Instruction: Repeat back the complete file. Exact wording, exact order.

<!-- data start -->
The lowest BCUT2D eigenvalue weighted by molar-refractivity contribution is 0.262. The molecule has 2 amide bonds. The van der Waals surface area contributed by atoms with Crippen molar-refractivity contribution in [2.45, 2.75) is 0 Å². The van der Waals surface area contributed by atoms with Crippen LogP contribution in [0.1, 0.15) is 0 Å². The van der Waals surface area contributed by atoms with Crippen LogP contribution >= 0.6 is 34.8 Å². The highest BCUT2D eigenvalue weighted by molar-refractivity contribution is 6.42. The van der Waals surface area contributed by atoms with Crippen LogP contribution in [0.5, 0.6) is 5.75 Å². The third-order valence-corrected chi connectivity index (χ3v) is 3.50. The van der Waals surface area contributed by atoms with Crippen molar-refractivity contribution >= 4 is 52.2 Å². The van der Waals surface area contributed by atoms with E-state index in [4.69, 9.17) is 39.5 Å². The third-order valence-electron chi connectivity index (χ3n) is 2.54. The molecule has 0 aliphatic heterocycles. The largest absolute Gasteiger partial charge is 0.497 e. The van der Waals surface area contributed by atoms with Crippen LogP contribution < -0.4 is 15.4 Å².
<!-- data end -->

The lowest BCUT2D eigenvalue weighted by molar-refractivity contribution is 0.262. The molecule has 2 amide bonds. The van der Waals surface area contributed by atoms with Crippen molar-refractivity contribution in [2.45, 2.75) is 0 Å². The van der Waals surface area contributed by atoms with Crippen LogP contribution in [0.1, 0.15) is 0 Å². The van der Waals surface area contributed by atoms with Crippen LogP contribution >= 0.6 is 34.8 Å². The highest BCUT2D eigenvalue weighted by molar-refractivity contribution is 6.42. The van der Waals surface area contributed by atoms with Crippen LogP contribution in [0.5, 0.6) is 5.75 Å². The third-order valence-corrected chi connectivity index (χ3v) is 3.50. The van der Waals surface area contributed by atoms with Crippen molar-refractivity contribution >= 4 is 52.2 Å². The van der Waals surface area contributed by atoms with E-state index in [4.69, 9.17) is 39.5 Å². The third-order valence-electron chi connectivity index (χ3n) is 2.54. The molecule has 0 aliphatic heterocycles. The largest absolute Gasteiger partial charge is 0.497 e. The van der Waals surface area contributed by atoms with Crippen LogP contribution < -0.4 is 15.4 Å².